SAN DIEGO – Have you heard the one about the conservative columnist who mourned the passing of a liberal icon?
At least, I’m often told that I’m “conservative” – usually by liberals upset at something I wrote.
There is truth in the adage: If you’re young and not somewhat liberal, you don’t have a heart. And, if you’re older and not more conservative, you don’t have a brain.
When I was younger, I was more liberal. It was as a young man, between my freshman and sophomore years in high school, that I first heard the finely tuned cadences of Mario Cuomo. Watching his powerful and poetic keynote address at the 1984 Democratic National Convention, I was mesmerized.
For the next few years, I read all I could find about Cuomo, and followed his speeches on C-SPAN.
One of my favorites is another address Cuomo gave in 1984. At the University of Notre Dame, he spoke about how elected officials might reconcile their personal faith with their public duties. He talked about being a Catholic, drawn to his church by love, but asked this, about calls to ban abortion: “Are we asking government to make criminal what we believe to be sinful because we ourselves can’t stop committing the sin?”
Who talks that way? I went on to a career in journalism where, over the last 25 years, I’ve met and covered hundreds of politicians. It won’t surprise you to hear that most of these people are not the sharpest knives in the drawer.
By contrast, the three-term governor of New York, while known as one of the great orators of his generation, was also a skilled writer and profound thinker. I heard him speak once in Fresno, California, and he was funny, smart and immensely likable. He spoke from the heart not just about his passion – politics – but also about his father and his children.
And so when I learned recently that Cuomo had died, it was almost like hearing about the passing of an old family friend.
Just two months earlier, I had visited CNN headquarters in New York to appear on the morning show “New Day,” hosted by Chris Cuomo, the governor’s son. Off camera, I took a moment to show Chris something I’d brought from California – a framed letter, from 1985, that his father had sent me in response to one I’d sent him praising his speeches and his example, and mentioning where I planned to go to college.
The letter was supportive but certainly not lacking in Cuomo’s trademark bluntness, closing with the line: “Good luck at Harvard. But why aren’t you studying in New York??!!” Chris smiled, and thanked me for showing it to him.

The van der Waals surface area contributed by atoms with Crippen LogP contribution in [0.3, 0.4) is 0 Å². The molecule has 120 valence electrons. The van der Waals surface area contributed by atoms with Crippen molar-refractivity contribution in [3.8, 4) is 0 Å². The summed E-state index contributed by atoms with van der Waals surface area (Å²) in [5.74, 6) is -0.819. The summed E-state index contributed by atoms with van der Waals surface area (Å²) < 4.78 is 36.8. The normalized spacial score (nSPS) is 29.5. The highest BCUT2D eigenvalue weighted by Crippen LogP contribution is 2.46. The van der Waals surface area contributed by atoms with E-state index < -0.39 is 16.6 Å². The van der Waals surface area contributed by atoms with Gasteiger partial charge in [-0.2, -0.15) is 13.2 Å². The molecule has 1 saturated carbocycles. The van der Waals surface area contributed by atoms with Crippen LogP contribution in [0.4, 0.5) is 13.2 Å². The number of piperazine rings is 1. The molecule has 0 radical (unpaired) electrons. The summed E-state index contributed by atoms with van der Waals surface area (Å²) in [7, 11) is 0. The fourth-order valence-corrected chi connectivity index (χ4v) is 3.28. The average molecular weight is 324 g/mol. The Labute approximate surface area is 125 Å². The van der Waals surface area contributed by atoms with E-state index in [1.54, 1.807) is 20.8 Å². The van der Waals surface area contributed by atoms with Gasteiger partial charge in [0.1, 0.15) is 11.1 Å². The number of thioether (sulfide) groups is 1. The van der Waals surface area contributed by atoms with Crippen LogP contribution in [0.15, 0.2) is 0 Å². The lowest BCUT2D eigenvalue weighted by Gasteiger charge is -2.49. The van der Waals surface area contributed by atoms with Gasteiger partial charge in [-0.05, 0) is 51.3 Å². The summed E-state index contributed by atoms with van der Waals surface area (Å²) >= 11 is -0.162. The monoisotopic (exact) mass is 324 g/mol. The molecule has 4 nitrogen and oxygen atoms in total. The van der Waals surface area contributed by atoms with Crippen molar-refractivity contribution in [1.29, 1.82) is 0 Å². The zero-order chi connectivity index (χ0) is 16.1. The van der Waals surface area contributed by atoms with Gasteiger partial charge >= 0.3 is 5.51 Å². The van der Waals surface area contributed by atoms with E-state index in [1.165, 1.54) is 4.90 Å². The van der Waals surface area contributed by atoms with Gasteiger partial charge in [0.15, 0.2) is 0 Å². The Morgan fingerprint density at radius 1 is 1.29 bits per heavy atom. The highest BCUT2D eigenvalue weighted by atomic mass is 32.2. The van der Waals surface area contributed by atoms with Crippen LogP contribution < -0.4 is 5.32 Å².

“Hey, I’m a big fan of your dad,” I said.
What I’m not a fan of are politicians who think we all have short memories. Former President Bill Clinton – in a joint statement with his wife, Hillary Rodham Clinton – called Cuomo “the very embodiment of the American dream.”
That’s more flattering than what Clinton said about Cuomo in a taped phone conversation with alleged mistress Gennifer Flowers that took place before Cuomo announced that he would not run for the Democratic nomination in 1992. Clinton, who was then governor of Arkansas, was already in the race. He was concerned that Cuomo would soon enter it and cruise to the nomination.
At one point, Flowers said that she wouldn’t be surprised if Cuomo “didn’t have some Mafioso major connections.”
Clinton responded: “Well, he acts like one.”
Clinton later apologized, sort of. He said: “If the remarks on the tape left anyone with the impression that I was disrespectful to either Gov. Cuomo or Italian-Americans, then I deeply regret it.”
Cuomo accepted Clinton’s apology, but not before giving it a failing grade.
“What do you mean ‘if'?” Cuomo said, referring to Clinton’s statement, when questioned by reporters in Albany. “If you are not capable of understanding what was said, then don’t try apologizing.”
Then came the brutal honesty, delivered like a hammer.
“This is part of an ugly syndrome that strikes Italian-Americans, Jewish people, blacks, women, all the ethnic groups,” Cuomo said.
Who talks that way? Not enough of our elected officials, that’s for sure. Afraid to say anything controversial, most of them have become skilled at saying nothing worthwhile.
It’s just one more reason to mourn.
Ruben Navarrette’s email address is email@example.com.